Muledeers should be hunting on flat or mountains?

Sonora hunter

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Guys, like we know most of the hunter normaly they hunt muledeers on hills land or mountain lands., in my experencie is more big bucks on flat lands they grow more.

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LandYacht

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Opposite in my experience, seems most of the bucks in the Valley floor are genetically smaller. Our guess is they get kicked out of the hills by the big boys


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robby denning

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Both, big bucks are smart, and know where to hide. I see big bucks in both mountains and lower country, as long as there is security. That is why some big buck live in city limits where no hunting allowed.
 

RoJo

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Hunting desert muleys is a bit of a different ballgame. Desert bucks tend to live longer in areas that get less hunting pressure. Generally speaking, that translates to the flatter terrain that does not lend itself to glassing. So in that respect I would agree with Mr. Sonora.
 

statikpunk

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Been hunting Mule deer in Northern Nevada my whole life and it seems to me that high mountains (like alpine) seems to produce a better quality and quantity of better than average buck, but the only real bruisers (180"+ bucks) I have seen have been in the lower lands with a lot of smaller bucks. which I think does have a lot to do with pressure and quality of food.
 
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Sonora hunter

Sonora hunter

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Hunting desert muleys is a bit of a different ballgame. Desert bucks tend to live longer in areas that get less hunting pressure. Generally speaking, that translates to the flatter terrain that does not lend itself to glassing. So in that respect I would agree with Mr. Sonora.
I agree with Mr. RoJo, i have tow ranchs on a isolated zone and is typical to see roman nose mulyes(8 to 10 years old muley). Well and this past season i got that nonetypical from that picture.

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robby denning

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We banned Sonoran hunter. This thread was a farce as evidenced by all the PMs he sent out trying to advertise his ranch. We call those Spammers. Thanks to all who gave me a heads up.


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Nomad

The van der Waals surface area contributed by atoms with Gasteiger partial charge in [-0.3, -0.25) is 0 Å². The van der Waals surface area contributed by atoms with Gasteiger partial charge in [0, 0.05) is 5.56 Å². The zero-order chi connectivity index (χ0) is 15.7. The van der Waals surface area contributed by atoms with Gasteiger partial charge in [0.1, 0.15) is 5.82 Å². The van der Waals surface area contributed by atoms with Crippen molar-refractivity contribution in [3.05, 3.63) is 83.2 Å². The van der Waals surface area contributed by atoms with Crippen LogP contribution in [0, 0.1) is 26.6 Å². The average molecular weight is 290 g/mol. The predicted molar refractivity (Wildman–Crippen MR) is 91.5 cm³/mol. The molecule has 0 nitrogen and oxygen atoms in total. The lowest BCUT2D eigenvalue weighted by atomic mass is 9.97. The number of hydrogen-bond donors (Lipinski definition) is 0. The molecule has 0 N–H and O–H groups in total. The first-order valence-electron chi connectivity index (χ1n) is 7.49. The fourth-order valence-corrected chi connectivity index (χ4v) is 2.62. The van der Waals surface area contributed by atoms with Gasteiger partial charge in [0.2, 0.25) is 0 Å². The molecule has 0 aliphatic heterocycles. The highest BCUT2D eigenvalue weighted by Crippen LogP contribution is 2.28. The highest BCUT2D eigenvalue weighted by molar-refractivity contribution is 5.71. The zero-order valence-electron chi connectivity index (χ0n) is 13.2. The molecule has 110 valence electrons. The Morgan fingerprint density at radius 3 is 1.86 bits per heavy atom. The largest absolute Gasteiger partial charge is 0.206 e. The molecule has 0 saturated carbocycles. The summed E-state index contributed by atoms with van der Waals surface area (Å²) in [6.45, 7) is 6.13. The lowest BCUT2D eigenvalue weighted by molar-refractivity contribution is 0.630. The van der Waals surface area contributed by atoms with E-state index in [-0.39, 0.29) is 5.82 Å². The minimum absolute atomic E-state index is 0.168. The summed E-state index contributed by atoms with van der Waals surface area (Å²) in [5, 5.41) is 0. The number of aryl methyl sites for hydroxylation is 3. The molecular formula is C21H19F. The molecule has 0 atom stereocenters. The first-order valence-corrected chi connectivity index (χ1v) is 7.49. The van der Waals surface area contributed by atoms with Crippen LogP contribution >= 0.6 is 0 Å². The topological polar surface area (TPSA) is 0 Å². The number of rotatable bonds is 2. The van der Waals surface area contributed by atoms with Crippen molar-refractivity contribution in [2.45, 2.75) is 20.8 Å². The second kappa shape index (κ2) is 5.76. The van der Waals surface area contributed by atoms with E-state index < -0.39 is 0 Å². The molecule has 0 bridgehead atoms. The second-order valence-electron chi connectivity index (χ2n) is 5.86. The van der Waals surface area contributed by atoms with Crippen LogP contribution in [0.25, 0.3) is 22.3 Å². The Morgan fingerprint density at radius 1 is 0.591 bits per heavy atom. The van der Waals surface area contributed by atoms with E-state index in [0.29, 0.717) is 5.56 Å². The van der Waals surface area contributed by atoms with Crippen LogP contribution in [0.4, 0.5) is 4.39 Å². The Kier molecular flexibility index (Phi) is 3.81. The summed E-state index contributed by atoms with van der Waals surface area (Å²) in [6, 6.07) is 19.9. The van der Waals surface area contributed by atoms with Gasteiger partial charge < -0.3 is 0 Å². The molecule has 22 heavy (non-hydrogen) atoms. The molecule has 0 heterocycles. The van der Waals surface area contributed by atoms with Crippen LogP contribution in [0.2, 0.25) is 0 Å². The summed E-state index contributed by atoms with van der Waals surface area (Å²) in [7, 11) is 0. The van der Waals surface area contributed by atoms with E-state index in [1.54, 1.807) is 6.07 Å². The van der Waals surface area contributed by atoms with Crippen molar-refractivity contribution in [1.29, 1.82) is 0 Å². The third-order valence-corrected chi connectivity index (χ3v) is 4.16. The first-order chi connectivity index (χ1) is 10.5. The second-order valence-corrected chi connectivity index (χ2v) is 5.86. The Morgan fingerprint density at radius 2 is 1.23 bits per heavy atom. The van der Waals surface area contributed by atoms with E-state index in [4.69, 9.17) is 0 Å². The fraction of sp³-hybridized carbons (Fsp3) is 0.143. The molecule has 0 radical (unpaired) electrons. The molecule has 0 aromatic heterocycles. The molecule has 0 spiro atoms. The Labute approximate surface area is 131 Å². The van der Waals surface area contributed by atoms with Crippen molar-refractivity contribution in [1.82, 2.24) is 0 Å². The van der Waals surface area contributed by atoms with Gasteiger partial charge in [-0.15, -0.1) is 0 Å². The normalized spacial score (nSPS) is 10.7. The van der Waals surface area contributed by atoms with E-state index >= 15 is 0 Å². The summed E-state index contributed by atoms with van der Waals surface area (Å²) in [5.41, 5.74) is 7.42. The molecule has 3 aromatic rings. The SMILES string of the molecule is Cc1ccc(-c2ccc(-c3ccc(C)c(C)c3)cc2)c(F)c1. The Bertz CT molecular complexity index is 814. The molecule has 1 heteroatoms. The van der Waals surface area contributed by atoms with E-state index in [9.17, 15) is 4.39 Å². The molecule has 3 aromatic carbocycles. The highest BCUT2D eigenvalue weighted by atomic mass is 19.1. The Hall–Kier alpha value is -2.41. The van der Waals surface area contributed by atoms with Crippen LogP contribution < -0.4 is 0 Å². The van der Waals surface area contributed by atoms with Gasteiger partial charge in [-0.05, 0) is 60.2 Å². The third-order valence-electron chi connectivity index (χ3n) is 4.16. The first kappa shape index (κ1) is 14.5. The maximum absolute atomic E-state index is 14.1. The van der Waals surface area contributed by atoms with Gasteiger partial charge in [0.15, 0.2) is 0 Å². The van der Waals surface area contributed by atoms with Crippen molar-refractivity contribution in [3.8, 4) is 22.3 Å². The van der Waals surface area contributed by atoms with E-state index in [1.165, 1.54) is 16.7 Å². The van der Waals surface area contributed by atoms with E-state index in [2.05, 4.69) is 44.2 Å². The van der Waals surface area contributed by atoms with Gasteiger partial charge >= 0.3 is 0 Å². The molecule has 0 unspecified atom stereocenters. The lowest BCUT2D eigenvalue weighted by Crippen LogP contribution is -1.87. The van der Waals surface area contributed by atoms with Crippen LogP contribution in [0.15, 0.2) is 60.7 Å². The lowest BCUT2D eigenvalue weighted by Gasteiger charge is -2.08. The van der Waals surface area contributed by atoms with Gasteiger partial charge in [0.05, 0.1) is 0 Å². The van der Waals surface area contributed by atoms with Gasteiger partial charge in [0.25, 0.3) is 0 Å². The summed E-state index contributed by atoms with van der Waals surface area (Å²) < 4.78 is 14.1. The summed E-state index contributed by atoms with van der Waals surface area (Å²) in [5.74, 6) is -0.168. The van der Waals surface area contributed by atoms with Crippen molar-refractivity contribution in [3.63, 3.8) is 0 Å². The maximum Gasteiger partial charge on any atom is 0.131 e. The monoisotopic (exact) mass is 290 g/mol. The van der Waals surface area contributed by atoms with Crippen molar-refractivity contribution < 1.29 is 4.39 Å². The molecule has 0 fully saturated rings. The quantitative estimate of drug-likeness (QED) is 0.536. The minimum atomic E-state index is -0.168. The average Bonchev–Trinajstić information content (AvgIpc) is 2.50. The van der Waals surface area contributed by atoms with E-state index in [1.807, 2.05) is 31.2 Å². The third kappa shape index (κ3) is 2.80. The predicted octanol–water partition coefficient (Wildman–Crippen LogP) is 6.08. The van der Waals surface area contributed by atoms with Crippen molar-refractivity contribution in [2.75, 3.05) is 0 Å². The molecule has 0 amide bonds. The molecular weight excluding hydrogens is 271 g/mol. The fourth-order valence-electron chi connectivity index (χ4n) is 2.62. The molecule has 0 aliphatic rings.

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Now that we've set the stage for a discussion on hunting desert muleys, I'd sure entertain any tips and/or advice.

I bow hunted 30 in NM last year and drew another archery tag for 33 this year... split season Sept 1-24 and Jan 1-15 (pre rut/rut)

I've read Robby's book and Dwight Schuh's book and experienced the desert backcountry for myself a few times last year. I have a unit 33 map from mytopo.com and several BLM quad maps that I've been going over, as welll as GE. I'll be making a few trips soon to burn some rubber and leather.
 
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robby denning

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Hey thanks for reading my book. Water and trail cameras seem to be a top technique for the desert


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bohntr

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Nomad:

I've written a few articles on low desert mule deer hunting (archery only) I can send you (or to Robby to post somewhere here??).......I'm not an expert by any means, but I've bowhunted the Arizona desert for over 30 years now and will share what I know in terms of tactics and what I look for.
 

RoJo

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I assume you're talking about using predator calls.

Yes, but I have also heard of people having some success with grunts and rattling in some situations, although I have not tried that myself.

Predator calls (i.e. fawn distress) will attract does sometimes, and during the rut buck(s) may follow the does in. I have even seen smaller bucks (forks & spikes) respond to fawn distress first and wait for the does to come in, like "I'm going to hang around this crying baby and pick up chicks!". This kind of calling should be used sparingly though, they wise up pretty quick.
 

dacd4134

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Nomad:

I've written a few articles on low desert mule deer hunting (archery only) I can send you (or to Robby to post somewhere here??).......I'm not an expert by any means, but I've bowhunted the Arizona desert for over 30 years now and will share what I know in terms of tactics and what I look for.

Maybe Robby would let you post them (or post them for you). I'd be really interested in reading them as well.
 
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